Dave

Hey Dave,

My pleasure on the link. And I would never stomp on your neck. Might throw peanuts or Life Savers at you, but never stomp on your neck. :P

As far as the butane I'm a little leery of anything flammable. I don't smoke, but I do have open flame heaters in the house. Not that it would be an issue now as it is starting to get quite warm here in Texas. (already running the a/c) That's one reason I was thinking about the Nitrous Oxide. It also comes in small containers and is readily available although I'm not sure of the cost. And I don't think it is flammable. Correct me if I'm wrong, but doesn't it just enhance combustion while not being flammable itself?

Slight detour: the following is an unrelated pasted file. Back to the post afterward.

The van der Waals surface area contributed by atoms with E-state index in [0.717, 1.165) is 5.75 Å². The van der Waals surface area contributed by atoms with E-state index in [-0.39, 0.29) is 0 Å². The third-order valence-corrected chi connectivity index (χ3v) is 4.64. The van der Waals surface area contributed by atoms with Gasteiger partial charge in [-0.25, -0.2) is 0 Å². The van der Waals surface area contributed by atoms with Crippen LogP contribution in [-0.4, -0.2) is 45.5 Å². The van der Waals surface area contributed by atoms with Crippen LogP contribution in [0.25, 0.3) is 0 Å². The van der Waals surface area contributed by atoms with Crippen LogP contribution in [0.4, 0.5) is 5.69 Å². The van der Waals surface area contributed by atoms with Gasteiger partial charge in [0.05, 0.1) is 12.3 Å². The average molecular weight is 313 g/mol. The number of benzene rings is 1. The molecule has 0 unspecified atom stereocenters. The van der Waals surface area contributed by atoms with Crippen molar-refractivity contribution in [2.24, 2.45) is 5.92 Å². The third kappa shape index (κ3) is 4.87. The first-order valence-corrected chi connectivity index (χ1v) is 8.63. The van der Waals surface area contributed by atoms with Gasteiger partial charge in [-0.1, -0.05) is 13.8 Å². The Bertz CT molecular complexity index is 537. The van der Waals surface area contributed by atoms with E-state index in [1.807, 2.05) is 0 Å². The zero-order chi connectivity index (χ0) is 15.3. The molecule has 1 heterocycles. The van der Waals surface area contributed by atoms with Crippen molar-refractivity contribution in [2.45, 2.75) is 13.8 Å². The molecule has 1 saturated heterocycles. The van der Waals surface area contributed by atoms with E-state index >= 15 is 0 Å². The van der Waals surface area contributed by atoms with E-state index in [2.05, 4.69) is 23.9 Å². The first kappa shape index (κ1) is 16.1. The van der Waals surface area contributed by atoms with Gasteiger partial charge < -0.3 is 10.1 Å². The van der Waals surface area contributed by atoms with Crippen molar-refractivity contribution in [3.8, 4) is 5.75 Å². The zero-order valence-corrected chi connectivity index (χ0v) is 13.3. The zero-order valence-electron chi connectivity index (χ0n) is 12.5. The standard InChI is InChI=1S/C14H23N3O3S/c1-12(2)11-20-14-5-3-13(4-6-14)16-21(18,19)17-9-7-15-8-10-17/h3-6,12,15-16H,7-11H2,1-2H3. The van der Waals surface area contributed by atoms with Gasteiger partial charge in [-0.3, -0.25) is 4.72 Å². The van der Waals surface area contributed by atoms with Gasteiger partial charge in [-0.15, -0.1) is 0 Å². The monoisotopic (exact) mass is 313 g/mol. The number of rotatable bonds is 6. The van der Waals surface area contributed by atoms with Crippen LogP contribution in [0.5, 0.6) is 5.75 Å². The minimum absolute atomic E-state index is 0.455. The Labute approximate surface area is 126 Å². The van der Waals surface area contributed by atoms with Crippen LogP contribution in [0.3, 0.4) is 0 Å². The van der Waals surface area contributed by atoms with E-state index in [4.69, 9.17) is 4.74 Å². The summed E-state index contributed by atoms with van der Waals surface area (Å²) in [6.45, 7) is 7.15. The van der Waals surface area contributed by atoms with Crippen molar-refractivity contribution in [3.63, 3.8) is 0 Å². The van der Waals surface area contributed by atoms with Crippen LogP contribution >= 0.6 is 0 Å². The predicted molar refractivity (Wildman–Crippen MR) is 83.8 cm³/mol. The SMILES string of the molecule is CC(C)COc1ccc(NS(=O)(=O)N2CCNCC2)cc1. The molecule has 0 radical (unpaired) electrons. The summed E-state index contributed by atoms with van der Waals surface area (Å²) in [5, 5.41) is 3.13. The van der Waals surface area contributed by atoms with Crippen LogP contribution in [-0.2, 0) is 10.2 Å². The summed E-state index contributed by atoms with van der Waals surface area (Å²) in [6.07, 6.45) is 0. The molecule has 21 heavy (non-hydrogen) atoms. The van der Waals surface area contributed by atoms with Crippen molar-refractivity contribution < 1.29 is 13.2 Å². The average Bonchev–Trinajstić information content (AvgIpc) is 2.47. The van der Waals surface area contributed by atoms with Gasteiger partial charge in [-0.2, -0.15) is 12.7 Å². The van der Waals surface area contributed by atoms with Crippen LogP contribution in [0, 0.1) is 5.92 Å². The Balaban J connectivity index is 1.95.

I've also sent an inquiry to the folks advertising the accordion bottle to see what the dimensions of the opening in the bottle are. If the opening isn't large enough for a bait to pass through then it is of no use to me as it's intended use would be that of a dipping jar.

Anyway, this is something that I will continue to think about. Thanks for your input.

Ben

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I find it odd that Dick Nite himself isn't actively looking for a solution to the storage problem.

I have given up on DN for the time being because I got tired of losing so much of it. I was able to use maybe 20% of what I purchased.

It is a good coating but dealing with the storage is a major hassle.

Jed

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Guys, if you put the DN in a mason jar and use bloxygen everytime you open it, you will not have any problems. I have been doing this for a year now and have not had any problems...